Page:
I will be calling my husband during the visiting hour again today and gave his daughter the information so she could call as well. Yesterday he was saying he wanted to leave soon but I am hoping the longer he is well fed and rested (and when the medication kicks in stronger), that he will think about staying longer.

1 Like
#10

Its good to hear your husband made a choice in his own best interests and is someplace safe and being cared for. Like others, I hope the staff has the ability to hold him longer than 72 hours, if for no other reason than to keep him somewhere where he is getting cared for.

When my son has been checked in, the weekend hours didn’t count toward the 72 hours, so they might be able to hold him longer based on that!

Its a strange mix of feelings when a loved one is admitted - at least for me - it is a different kind of stress than wondering where they are and what trouble they might be experiencing, but still stressful. And mixed in with some relief that at least for a few hours that person is safe and monitored.

#11

I should get back into yoga too… it is good for stress and is also recommended for ADHD…

#12

Hello, Lifeishard,o
So glad to hear that your husband checked himself in. It shows he has in site to his illness.
Not sure if you are allowed any contact with him or not. I think it depends on the situation. What you can do is talk to the social worker appointed to his case. At least he/she can relay a message to your husband. Your hubby may have to reach out to you, so make sure the social worker has your info.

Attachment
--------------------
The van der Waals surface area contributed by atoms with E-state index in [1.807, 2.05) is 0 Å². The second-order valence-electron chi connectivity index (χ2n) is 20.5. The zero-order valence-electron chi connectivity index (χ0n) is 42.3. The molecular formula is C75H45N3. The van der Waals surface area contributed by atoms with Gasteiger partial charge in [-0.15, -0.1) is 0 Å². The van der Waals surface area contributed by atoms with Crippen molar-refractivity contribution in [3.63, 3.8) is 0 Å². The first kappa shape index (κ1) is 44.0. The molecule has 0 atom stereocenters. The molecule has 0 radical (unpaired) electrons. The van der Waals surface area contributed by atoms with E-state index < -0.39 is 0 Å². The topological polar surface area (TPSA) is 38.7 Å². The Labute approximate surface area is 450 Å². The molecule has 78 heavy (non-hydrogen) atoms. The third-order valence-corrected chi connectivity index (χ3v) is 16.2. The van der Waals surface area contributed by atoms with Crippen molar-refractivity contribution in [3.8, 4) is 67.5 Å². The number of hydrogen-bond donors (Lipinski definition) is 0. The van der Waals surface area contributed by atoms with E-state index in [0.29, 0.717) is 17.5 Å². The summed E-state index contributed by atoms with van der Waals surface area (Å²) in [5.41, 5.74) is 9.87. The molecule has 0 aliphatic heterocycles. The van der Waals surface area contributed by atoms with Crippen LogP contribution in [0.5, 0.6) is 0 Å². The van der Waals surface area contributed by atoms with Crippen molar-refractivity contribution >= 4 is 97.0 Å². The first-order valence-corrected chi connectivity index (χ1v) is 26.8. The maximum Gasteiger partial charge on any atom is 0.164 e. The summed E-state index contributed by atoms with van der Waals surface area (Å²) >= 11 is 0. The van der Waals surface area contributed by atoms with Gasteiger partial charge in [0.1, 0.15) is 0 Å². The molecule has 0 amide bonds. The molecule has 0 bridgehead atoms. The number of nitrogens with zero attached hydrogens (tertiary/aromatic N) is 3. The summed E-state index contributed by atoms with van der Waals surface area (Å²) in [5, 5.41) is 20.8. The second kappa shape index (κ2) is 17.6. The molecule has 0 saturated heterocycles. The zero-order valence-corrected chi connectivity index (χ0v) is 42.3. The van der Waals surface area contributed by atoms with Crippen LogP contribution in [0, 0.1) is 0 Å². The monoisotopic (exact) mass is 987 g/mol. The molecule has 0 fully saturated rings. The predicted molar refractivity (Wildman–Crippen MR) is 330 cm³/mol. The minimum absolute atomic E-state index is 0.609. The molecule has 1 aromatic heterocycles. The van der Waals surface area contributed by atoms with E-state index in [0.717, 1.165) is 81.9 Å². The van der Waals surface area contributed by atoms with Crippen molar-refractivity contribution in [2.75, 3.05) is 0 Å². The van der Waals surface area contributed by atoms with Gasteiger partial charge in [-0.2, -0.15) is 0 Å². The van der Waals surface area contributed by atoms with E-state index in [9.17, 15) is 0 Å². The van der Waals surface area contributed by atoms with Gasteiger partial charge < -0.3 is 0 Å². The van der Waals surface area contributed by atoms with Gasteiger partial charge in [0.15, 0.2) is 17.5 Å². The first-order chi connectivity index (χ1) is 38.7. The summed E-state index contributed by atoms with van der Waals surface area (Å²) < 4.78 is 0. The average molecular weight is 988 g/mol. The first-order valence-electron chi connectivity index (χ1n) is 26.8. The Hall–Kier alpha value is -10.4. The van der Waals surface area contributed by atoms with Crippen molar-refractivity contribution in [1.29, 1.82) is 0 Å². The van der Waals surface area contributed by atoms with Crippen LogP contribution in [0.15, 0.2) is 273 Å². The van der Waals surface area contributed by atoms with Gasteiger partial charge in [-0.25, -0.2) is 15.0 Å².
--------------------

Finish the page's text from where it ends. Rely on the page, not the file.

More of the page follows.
Give us an update, AnnieNorCal

#13

Hi AnnieNorCal,

I am not sure if my husband has insight to his illness or not. He will say he’s MI when it is to his advantage but most of the time says he is not, was mis-diagnosed.

I had a rough day yesterday. My family member needed to go back to the ER. We were there most of the day and I received a text from my husband that he had been discharged. I wasn’t able to find out until I got home and had time to talk. It turned out that he refused to take medication and that is why they discharged him. They had paperwork from his psychologist in CA, who recommended he take medication and when they mentioned this to him, he told them, “Psychologists can’t prescribe medicine. You are idiots.” He got his full meals and shower and that was enough for him, apparently. I had high hopes for this voluntary commitment, but he is quite determined to not take meds. I am guessing he did not tell them he was going to attempt suicide or they would have kept him a few days longer anyway, but I’m not sure how it works in GA.

And then, of course, right away he was asking for money again or a bus ticket back to CA. When I told him the money I wired him last week was all I could do until my next paycheck (which I had warned him last week), the barrage of insults and hurtful words began.

I am not sure what to do now. I know getting him back to CA would help in some ways, but he would still need money constantly.

#14

Not that I’m saying this is the right thing or even a good idea;
But it occured to me that you could bargain with him that you will send him money again after he cooperates with treatment in a facility for a set amount of time for you to be sure he is med compliant and the meds and therapy have fully taken effect.

Again, not trying to convince anyone to act in any way. Just thought it could be a point of dialogue you might want to discuss.

2 Likes
#15

Everyone here on the forum is in such turmoil about their loved ones. Wish I had the right answer for you. Wish I had a cure. So sorry to hear about your hubby.
The only thing you can do right now is encourage your husband to go back to the hospital and receive the meds and they will help him. So sorry for you. AnnieNorCal